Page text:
Front Wheel Spoke Lacing
On a real cafe racer, ideally, there should be 17-inch wheels for the wide 120/70 sports tires, which allows to go into a slope easily. We assemble front wheels on the Yamaha SR500 hub, because it has seating positions for two brake discs. The rim is Italian and it was a special order from LSL for sports tires. LSL also supplies spokes and valves with a rim.
To assemble the wheel, we need a high-quality wrench for tightening the spokes, and a balancing stand. This kit is laced in a non-classical way, so before assembling we highly recommend you to carefully watch the video. Valves fit very tightly into the holes of the rim; this greatly complicates the assembly procedure: in the second row of spokes, the hub is almost stationary. We recommend to cover the wheel with the tape to prevent damaging the rim.
After assembling, it is better to cover all the spokes looking to the thread. It makes no sense to focus on the effort, because it can be created not by stretching the spokes, but by the fact that the valve is tightly inserted into the rim hole. After the covering, the wheel is balanced by radial (the center of the hub does not match the center of the rim), butt beats (figure eight) and a hood.
At first, all the spokes should be covered several times - this is usually enough to avoid a radial runout. It is important to check the tension of the spokes. If there is a radial runout, in some areas the spokes will be too tightened or loosened.
If the valves hardly go into the holes of the rim, then after they are all set, it is better to loosen all the spokes and cover it again. This needs to be done because the valve tension can be created not by the spokes tension, but by the friction of the valve with the rim.
When covering the wheel, it is also necessary to control the offset of the hub relative to the rim along the axel of the wheel so that there is no hood. Such an offset is measured by an hood meter. We do not have it, so we measured the distance between the rim and the seat of the brake disc with a ruler. If the spokes are covered evenly and slowly, then there can be no displacement. You can correct the offset on the already installed wheel, if it is not in the center of the fork.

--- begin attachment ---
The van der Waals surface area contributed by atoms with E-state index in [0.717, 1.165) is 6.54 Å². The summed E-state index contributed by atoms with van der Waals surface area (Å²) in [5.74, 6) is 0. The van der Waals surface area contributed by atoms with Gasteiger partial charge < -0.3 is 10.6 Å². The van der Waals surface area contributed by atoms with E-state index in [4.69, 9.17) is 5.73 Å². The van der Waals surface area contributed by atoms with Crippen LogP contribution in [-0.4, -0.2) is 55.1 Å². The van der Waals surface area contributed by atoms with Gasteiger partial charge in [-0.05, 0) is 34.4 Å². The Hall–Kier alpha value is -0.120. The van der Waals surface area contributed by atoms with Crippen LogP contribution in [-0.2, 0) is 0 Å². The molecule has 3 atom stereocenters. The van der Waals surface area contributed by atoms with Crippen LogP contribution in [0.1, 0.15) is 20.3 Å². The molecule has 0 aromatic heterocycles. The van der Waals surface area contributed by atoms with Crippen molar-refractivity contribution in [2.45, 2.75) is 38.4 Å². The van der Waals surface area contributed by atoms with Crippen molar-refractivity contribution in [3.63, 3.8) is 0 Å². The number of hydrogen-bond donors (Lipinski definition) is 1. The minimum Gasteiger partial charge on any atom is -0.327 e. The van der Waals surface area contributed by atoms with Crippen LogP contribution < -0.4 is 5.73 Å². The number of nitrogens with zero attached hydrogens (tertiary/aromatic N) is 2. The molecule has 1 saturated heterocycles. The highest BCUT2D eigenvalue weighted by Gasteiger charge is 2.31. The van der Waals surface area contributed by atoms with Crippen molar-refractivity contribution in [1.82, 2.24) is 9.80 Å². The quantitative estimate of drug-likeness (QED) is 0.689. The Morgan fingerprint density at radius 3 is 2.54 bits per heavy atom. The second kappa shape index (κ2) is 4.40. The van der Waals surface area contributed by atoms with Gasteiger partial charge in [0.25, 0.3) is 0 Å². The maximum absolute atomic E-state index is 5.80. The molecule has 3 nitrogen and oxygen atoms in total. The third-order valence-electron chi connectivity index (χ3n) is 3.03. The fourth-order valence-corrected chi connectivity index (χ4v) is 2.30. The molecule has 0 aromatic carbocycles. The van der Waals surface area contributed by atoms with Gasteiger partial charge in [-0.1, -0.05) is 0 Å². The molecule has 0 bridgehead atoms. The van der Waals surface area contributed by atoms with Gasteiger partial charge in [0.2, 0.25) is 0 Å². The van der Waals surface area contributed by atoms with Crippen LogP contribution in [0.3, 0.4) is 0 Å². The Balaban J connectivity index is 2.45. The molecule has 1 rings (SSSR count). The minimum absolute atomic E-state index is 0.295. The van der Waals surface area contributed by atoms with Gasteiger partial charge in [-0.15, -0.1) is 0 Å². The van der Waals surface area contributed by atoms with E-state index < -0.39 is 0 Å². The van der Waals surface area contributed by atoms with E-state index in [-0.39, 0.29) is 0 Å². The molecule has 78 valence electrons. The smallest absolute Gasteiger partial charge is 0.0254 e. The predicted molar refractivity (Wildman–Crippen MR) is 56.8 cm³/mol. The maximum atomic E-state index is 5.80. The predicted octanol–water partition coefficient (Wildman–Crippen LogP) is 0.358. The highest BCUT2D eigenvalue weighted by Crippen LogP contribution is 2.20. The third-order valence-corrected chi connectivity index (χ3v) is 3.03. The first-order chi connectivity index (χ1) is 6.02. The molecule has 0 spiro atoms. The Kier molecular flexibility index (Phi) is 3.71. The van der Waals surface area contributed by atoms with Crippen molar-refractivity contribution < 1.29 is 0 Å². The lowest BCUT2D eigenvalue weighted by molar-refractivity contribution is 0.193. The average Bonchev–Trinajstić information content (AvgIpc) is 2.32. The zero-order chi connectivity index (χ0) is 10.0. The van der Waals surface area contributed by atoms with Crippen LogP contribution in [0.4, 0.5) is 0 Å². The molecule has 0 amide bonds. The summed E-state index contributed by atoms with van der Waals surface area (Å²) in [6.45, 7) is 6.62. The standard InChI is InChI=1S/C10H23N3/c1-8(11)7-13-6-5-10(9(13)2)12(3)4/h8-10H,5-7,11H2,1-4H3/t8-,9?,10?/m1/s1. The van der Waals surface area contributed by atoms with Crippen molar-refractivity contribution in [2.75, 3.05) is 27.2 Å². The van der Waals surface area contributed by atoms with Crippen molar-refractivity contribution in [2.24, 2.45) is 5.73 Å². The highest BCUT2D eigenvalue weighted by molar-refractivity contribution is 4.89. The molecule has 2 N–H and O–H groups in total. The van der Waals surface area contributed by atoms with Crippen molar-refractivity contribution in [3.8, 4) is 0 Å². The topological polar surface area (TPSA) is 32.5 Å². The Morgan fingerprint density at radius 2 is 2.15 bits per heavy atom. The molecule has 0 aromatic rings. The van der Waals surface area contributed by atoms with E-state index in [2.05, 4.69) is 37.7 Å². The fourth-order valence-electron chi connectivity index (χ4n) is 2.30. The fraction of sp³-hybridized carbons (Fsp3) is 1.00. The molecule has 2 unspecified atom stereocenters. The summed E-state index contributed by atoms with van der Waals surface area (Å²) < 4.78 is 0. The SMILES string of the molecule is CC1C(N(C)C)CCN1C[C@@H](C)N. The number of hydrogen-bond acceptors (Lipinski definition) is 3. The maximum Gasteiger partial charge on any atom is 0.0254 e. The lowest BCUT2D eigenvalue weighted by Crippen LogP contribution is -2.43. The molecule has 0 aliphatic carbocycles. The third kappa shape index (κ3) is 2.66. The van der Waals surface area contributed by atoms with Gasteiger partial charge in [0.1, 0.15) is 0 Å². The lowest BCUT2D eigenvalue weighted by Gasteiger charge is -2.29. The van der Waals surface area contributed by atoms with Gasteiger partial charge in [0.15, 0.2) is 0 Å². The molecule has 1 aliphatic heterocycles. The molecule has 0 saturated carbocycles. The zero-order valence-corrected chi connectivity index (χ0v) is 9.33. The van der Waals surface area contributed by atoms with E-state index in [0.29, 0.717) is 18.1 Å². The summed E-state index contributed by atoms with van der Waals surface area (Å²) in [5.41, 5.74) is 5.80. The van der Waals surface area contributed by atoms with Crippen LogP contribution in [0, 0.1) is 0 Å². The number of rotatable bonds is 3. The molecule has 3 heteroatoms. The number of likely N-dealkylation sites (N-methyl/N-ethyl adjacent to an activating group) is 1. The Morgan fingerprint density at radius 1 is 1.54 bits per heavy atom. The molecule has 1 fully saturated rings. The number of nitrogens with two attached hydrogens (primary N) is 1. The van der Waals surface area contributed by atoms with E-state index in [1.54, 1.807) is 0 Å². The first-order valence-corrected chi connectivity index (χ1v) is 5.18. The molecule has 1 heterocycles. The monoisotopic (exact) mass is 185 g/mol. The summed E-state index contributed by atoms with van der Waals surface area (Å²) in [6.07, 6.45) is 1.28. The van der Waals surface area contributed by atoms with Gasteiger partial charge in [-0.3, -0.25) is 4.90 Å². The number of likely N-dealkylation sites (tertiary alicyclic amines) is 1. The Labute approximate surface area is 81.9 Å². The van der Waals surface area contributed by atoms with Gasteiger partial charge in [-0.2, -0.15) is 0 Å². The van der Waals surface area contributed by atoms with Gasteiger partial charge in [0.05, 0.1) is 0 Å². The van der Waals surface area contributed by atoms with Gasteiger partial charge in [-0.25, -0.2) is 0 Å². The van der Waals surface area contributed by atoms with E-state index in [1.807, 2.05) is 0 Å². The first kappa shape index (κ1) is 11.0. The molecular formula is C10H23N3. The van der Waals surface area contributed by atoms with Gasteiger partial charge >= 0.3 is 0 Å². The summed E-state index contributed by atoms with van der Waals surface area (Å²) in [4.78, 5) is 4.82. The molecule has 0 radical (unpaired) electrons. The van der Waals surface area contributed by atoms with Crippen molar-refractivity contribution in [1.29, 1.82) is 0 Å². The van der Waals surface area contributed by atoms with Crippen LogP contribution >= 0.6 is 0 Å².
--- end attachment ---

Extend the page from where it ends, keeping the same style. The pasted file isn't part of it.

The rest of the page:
Butt beat is much more difficult to eliminate. We showed in the video the basic principle of correcting it, but it may not be enough. According to the manual, the permissible beat is 1 mm. It is difficult to give any advice for balancing, but based on our experiece:
- It is better not to cover the spokes too much. When correcting the curvature, some spokes have to be loosened, and some need to be tightened. It is better to loosen than to tighten.
- It is better not to do more than one turn of the valve. If any valve is overtightened or weakened, it will pull the next ones.
- The wrench for the valves must be of high quality. You need to twist valves more than a dozen times. Low quality wrench can damage the sides.
- You must be as careful as possible. Do not rush. It is better to rest longer, than to try to do everything at one attempt.
- Don't forget to check the tension of all the spokes from time to time.
We spent the whole day for the balancing, and the shooting. To do everything on the camera is much more difficult. We noticed that the rim in the area of the weld is already 1 mm. When assessing the balancing quality, this deformation must be taken into account: it gives a short beating on each lap.
If you decide to assemble and balance the wheel yourself, here are some tips that will help you:
- Protect the rim with a tape or thin film
- Rest more than work
- Do not be afraid to loosen the spokes and re-start covering
We also have to go through the rear wheel, don't miss an article and video about it!